MDO vs. MDF – what’s the difference? That’s just one of the questions you will encounter when choosing wood materials. When choosing wood, you have to consider the cost, thickness, surfaces, durability, strength, support, etc.
There are lots of types of plywood out there, but we will give you a comparison between MDO and MDF to help you out.
What are MDO and MDF?
MDO, or medium density overlay, is a type of wood panel that uses pressed plywood and a layer of resin. Heat and pressure bonds the layer of resin over the surface either on one side or both. The smooth surface make it ideal for painting.
MDF, or medium density fiberboard, is a type of wood panel that uses wood fiber from hardboard or soft board. It is mixed with water, wax, resin and it’s also pressed under high pressure and heat. The finished product is a material harder than plywood.
MDF is commonly used in cabinets, shelves, crafts, drawers and other furniture. On the other hand, MDO is commonly used in playground equipment, subfloors, ceilings, walls, and furniture as well.
Differences between MDO and MDF
MDO and MDF are common materials in the construction industry. They are both affordable and they use easily available materials. However, when choosing between the two, consider these different factors:
1. Strength, structural support, and durability
MDO is generally stronger than MDF. You can use MDF on countertops and other places that provide support. Otherwise, the MDF, especially if it wide and long, can sink at the center of gravity.
MDO, on the other hand, does not have this problem. You can use it to support heavier weights than MDF. Overtime, MDO can hold better.
2. Weight and Density
MDF offers great versatility and strength, but it is quite heavy. MDO is denser, making it stronger, yet still lighter than MDF.
3. Weather Resistance
MDO can handle different weather conditions better than MDF because of the waterproof resin layer. It can take years before it shows signs of degradation. It may not be as solid as real wood panels, but it can handle friction and other conditions better.
MDF, on the other hand, will respond to changes in humidity. Moisture can cause the MDF to swell, which is why it isn’t ideal for outdoor use. If the moisture content is high, it makes it more susceptible to fungi and termites that could destroy the wood.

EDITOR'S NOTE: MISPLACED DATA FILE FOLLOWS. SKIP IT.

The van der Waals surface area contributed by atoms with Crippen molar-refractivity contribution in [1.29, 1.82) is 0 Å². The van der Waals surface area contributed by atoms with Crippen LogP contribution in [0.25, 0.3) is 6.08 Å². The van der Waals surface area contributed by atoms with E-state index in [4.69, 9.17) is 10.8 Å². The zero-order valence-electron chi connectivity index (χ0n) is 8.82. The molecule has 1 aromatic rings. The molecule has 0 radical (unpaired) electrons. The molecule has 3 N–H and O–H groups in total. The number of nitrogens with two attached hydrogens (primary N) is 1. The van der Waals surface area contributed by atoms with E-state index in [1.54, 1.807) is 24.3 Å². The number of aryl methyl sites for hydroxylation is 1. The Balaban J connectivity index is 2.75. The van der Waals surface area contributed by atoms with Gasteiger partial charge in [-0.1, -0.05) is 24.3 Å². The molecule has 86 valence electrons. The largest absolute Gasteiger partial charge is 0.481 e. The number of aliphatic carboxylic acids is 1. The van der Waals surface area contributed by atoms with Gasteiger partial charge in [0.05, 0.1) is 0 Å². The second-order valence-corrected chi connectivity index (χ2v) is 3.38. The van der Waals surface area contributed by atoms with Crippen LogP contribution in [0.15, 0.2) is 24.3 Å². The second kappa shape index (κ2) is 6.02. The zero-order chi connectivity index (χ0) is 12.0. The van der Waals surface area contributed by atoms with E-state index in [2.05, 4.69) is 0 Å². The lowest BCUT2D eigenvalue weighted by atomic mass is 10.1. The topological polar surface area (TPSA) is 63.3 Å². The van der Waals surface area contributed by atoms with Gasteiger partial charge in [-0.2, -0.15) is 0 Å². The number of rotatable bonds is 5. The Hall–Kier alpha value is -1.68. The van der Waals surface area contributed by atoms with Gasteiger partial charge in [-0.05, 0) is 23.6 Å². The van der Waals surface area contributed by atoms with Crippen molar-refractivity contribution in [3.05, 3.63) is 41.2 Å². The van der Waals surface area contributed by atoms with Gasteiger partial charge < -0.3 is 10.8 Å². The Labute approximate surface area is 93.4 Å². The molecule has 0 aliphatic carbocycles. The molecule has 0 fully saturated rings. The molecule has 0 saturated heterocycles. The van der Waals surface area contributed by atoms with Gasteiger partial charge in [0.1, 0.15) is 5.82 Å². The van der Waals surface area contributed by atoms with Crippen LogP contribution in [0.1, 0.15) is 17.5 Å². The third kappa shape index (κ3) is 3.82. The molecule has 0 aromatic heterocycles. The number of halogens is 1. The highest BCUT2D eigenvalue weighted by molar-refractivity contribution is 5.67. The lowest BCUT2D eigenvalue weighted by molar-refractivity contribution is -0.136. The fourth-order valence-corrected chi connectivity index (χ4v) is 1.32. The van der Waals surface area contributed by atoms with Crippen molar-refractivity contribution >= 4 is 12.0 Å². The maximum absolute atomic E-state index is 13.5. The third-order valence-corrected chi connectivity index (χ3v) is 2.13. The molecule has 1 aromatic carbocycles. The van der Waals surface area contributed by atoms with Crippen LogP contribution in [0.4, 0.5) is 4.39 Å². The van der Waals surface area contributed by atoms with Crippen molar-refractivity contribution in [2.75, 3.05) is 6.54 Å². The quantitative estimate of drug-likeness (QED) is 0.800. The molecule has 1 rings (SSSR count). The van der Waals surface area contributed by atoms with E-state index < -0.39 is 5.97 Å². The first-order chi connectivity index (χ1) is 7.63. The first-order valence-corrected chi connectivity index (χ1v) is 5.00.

MDF is primarily used for indoor application because of its poor moisture. Because MDO provides better weather resistance, it is often the choice for anything outdoors. For indoors, you can use either MDF or MDO, but generally, MDF is good enough.
For bathrooms, kitchens, laundry rooms and other areas that are prone to wetness, consider using moisture resistant MDF.
Both are fairly affordable and accessible, but because MDO is stronger and more durable, it is more expensive than MDF. Both are generally cheaper than regular hardwood.
6. Ease of Use
Both materials are fairly easy to use. However, cutting MDF can be quite messy and it should be cut in a well ventilated room or one with a dust collection system. Here are more tips on using MDF and MDO:
- MDF has a non-directional grain which makes it a good all-around gluing surface.
- When transporting MDF, fully cover it with a waterproof covering for protection. You should also stack it properly and avoid putting heavy materials that can distort its shape.
- Always wear your safety gear including a mask, goggles, sleeves, and gloves. MDF and MDO contain formaldehyde and other chemicals that could be dangerous for the health.
- Follow the manufacturer’s Material Safety Data Sheet. It should contain information about health and safety guidelines related to the material.
- Use a high-speed drill and back it up with scrap material to avoid chipping. Drill at least 1/4 in from the panel edge.
- Cut the wood while also backing it with scrap material to avoid chipping.
- Both MDO and MDF have easy painting surfaces, but the edges should be sealed properly. Fill the edges first before applying the paint.
MDO and MDF are more different than similar. The biggest difference is that MDO is generally better, especially for outdoor use. It is also slightly more expensive because it is more durable and strong.
Did you find this helpful? Do you have other questions about MDO and MDF? If you do, feel free to use the comment section below, and we’ll try to answer to the best of our abilities.
Thomas is a Pro himself, who has been in the business of home renovation & construction, working with various tools. He used to be the owner of 2 local construction companies with over 18 years experience. His works also include writing inspiring Do IT Yourself Tips & Tricks.